I’m Andrew Fluegelman. I have made some money giving away some software for free, and I’m also connected with a couple of big magazines who are supported by advertisers who don’t give their software away for free.
Those are the words which Andrew Fluegelman used to introduce himself at the 1984 Hackers’ Conference in Marin County, California, as captured in the above video. The software in question is PC-Talk, a communications application he wrote. It originated the idea that free software could be profitable. The magazines are PC World and Macworld; he was the founding editor of both. Remarkably, they’re both still in business and doing well almost three decades later, both in original dead-tree form and online.
Those three accomplishments alone are enough to make Fluegelman a noteworthy guy. But he doesn’t mention that he spearheaded the New Games, a form of non-competitive, collaborative sport which was a big deal when I was a high school student in the 1980s and is still around today. Or that he edited books on everything from sushi to mime. Or that he was a musician. And a lawyer. And a kayaker.
When I wrote an article about Polaroid’s amazing SX-70 camera last year, I stumbled across the fact that Fluegelman had edited a book of SX-70 photos by the influential artist Norman Locks and was a Polaroid geek himself. Just this moment, I learned that he was managing editor of Stewart Brand’s CoEvolution Quarterly, a spinoff of the legendary Whole Earth Catalog. I’m sure he did other fascinating things which I don’t happen to know about, at least yet.
I’m writing about Fluegelman in the past tense for a tragic reason: In July of 1985, he went missing. Shortly thereafter, his car was discovered parked near the Golden Gate Bridge, with a suicide note. The video at the top of this story, which was produced by filmmaker Stu Sweetow and commissioned by his PC World colleagues in 1987 for a memorial event, was just recently rediscovered, and is a wonderful way to learn about why he mattered so much.
Fluegelman was 42 at the time he disappeared. I never met the man; actually, I never set foot in California, his home base, during his lifetime. But I eventually held the same job he once had: editor of PC World. I also know many folks who loved and admired him, including Larry Magid of CBS News, who’s in the video and who shares his memories here. I consider Fluegelman a significant influence on my life, and he touched the world in ways which continue to benefit millions of people who don’t know his name.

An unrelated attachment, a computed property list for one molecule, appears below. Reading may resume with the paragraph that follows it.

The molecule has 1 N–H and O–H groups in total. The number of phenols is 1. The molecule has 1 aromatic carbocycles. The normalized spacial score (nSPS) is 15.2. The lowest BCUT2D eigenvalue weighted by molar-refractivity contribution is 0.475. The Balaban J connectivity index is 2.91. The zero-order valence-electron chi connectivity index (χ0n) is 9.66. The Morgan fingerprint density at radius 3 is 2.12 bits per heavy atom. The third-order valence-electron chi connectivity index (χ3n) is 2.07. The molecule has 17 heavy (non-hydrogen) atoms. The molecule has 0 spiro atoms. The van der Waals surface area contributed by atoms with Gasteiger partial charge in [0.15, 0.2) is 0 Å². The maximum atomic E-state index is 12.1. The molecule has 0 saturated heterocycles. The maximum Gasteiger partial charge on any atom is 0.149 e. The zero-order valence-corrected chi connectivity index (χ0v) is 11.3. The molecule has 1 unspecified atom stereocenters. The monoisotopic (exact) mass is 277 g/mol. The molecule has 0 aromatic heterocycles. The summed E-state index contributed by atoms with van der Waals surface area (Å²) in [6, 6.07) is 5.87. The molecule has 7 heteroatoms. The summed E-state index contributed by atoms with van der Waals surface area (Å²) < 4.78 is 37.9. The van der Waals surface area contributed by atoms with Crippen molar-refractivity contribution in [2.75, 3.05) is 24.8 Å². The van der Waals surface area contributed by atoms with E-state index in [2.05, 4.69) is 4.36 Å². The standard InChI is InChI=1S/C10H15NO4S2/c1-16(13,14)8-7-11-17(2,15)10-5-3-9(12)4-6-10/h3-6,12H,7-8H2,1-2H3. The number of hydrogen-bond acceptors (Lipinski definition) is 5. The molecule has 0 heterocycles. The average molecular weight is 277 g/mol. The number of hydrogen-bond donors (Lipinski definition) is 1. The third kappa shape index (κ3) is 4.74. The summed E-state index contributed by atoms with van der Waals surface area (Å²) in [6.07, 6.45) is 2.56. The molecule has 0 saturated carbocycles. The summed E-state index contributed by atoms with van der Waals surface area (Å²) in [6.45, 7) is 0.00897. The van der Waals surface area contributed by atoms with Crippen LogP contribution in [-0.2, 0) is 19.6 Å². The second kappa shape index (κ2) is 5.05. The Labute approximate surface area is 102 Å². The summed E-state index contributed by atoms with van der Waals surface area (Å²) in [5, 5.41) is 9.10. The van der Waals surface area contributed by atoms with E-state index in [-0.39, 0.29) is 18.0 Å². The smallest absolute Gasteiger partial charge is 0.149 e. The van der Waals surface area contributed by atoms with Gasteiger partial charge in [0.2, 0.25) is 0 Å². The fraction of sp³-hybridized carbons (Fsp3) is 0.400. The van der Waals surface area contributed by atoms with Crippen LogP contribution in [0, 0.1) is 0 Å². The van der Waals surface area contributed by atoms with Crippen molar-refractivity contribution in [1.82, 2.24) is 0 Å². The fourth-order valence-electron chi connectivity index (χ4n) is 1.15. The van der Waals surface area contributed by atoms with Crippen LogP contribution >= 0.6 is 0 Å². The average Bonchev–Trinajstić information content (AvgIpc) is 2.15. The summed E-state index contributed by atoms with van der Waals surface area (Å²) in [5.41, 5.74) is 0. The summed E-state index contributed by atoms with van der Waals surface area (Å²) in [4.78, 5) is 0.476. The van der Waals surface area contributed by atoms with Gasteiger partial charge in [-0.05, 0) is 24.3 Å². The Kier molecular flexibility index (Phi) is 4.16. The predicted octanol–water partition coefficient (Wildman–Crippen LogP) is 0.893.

His life and work are fittingly commemorated by the Andrew Fluegelman Foundation, which awards MacBook Pro laptops and printers to college-bound scholars from challenging backgrounds. The foundation is led by David Bunnell, the founder of PC Magazine, PC World, Macworld and Macworld Expo; it’s holding an awards gala tonight in San Leandro, California and I’m happy to say I’ll be there.
It’s hard to overstate the importance of PC-Talk, which Fluegelman wrote in 1981 in a month-long jag of late-night programming — not as a business project but because he needed the software himself. “I began with 40 lines of code in the back of IBM‘s BASIC manual and then began adding different features as I went along,” he told InfoWorld‘s John Markoff.
PC-Talk was a great terminal program, and in the days before the web, a great terminal program was what you needed to go online and use bulletin-board systems and services such as CompuServe and the Source. It would have been a hit as a standard commercial product.
But instead of duplicating floppy disks, putting them in boxes and shipping them off to computer stores, Fluegelman did something bizarre and daring. He let anyone use PC-Talk without paying — if you sent him a disk and a self-addressed, stamped envelope, he’d even send you a copy for free. He also encouraged people to make copies for friends. He did make a reasonable request in the product’s documentation, as quoted in an excellent PC World column by my friend Stephen Manes:
If you have used this program and found it of value, your contribution ($25 suggested) will be appreciated… Regardless of whether you make a contribution, you are encouraged to copy and share this program.
That was back in a day when that meant stuffing a check (or cash) in an envelope and sending it via snail mail. As Fluegelman mentions in the video above, about 10 percent of PC-Talk’s users did.
He called this concept Freeware, and said it was “an experiment in economics more than altruism.” It became better known as shareware, and it became a phenomenon.
PC-Talk wasn’t really an early example of open-source software. Fluegelman wrote it in the BASIC programming language, and users with a working knowledge of BASIC could customize it for themselves. He asked, however, that it be distributed only as he’d written it, not in modified variants. Still, the fact that he invited PC-Talk fans to share it with abandon foreshadowed the open-source movement that later gave us Linux, Firefox and other important programs.
Fluegelman’s confidence that he could make money even if only a small percentage of his customers forked over any dough was a precursor of the business model, now pervasive on the web, that’s known as “freemium.” Today, everybody gets that notion, and it’s made some entrepreneurs rich. In the early 1980s, however, it was a truly radical epiphany — and we have him to thank for it.
I’m sorry for his friends and family that he left us so prematurely. I’m also sorry for myself, since I regret having missed the opportunity to meet and thank him. And I’m sorry for humanity in general, too. There can be no doubt: If Andrew Fluegelman were still with us, he’d be doing interesting things that made the world a better place.